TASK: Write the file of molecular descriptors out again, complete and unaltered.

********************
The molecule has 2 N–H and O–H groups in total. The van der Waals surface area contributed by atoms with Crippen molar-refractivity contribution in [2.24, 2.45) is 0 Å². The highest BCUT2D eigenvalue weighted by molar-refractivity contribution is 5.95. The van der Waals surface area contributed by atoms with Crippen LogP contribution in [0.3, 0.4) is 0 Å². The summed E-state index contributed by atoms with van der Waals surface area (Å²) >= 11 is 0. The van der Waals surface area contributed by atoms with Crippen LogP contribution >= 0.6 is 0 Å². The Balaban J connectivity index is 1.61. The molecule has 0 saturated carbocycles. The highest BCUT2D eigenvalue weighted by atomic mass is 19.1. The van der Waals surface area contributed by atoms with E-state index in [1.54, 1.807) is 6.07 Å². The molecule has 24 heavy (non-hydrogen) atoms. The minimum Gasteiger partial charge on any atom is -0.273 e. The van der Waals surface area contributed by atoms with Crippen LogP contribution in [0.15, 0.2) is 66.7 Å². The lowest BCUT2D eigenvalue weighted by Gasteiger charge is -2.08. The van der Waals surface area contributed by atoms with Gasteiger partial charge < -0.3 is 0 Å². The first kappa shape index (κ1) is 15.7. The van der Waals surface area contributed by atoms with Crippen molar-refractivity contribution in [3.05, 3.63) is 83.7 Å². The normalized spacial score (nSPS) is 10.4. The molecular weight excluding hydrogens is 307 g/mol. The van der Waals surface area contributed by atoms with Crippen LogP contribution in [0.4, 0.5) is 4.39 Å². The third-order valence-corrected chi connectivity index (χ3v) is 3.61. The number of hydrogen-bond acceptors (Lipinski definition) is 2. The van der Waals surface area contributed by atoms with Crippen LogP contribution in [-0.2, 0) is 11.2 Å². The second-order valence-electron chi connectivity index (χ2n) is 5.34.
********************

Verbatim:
The molecule has 2 N–H and O–H groups in total. The van der Waals surface area contributed by atoms with Crippen molar-refractivity contribution in [2.24, 2.45) is 0 Å². The highest BCUT2D eigenvalue weighted by molar-refractivity contribution is 5.95. The van der Waals surface area contributed by atoms with Crippen LogP contribution in [0.3, 0.4) is 0 Å². The summed E-state index contributed by atoms with van der Waals surface area (Å²) >= 11 is 0. The van der Waals surface area contributed by atoms with Crippen LogP contribution >= 0.6 is 0 Å². The Balaban J connectivity index is 1.61. The molecule has 0 saturated carbocycles. The highest BCUT2D eigenvalue weighted by atomic mass is 19.1. The van der Waals surface area contributed by atoms with E-state index in [1.54, 1.807) is 6.07 Å². The molecule has 24 heavy (non-hydrogen) atoms. The minimum Gasteiger partial charge on any atom is -0.273 e. The van der Waals surface area contributed by atoms with Crippen LogP contribution in [0.15, 0.2) is 66.7 Å². The lowest BCUT2D eigenvalue weighted by Gasteiger charge is -2.08. The van der Waals surface area contributed by atoms with Gasteiger partial charge < -0.3 is 0 Å². The first kappa shape index (κ1) is 15.7. The van der Waals surface area contributed by atoms with Crippen molar-refractivity contribution in [3.05, 3.63) is 83.7 Å². The normalized spacial score (nSPS) is 10.4. The molecular weight excluding hydrogens is 307 g/mol. The van der Waals surface area contributed by atoms with Crippen LogP contribution in [0.4, 0.5) is 4.39 Å². The third-order valence-corrected chi connectivity index (χ3v) is 3.61. The number of hydrogen-bond acceptors (Lipinski definition) is 2. The van der Waals surface area contributed by atoms with Crippen LogP contribution in [-0.2, 0) is 11.2 Å². The second-order valence-electron chi connectivity index (χ2n) is 5.34.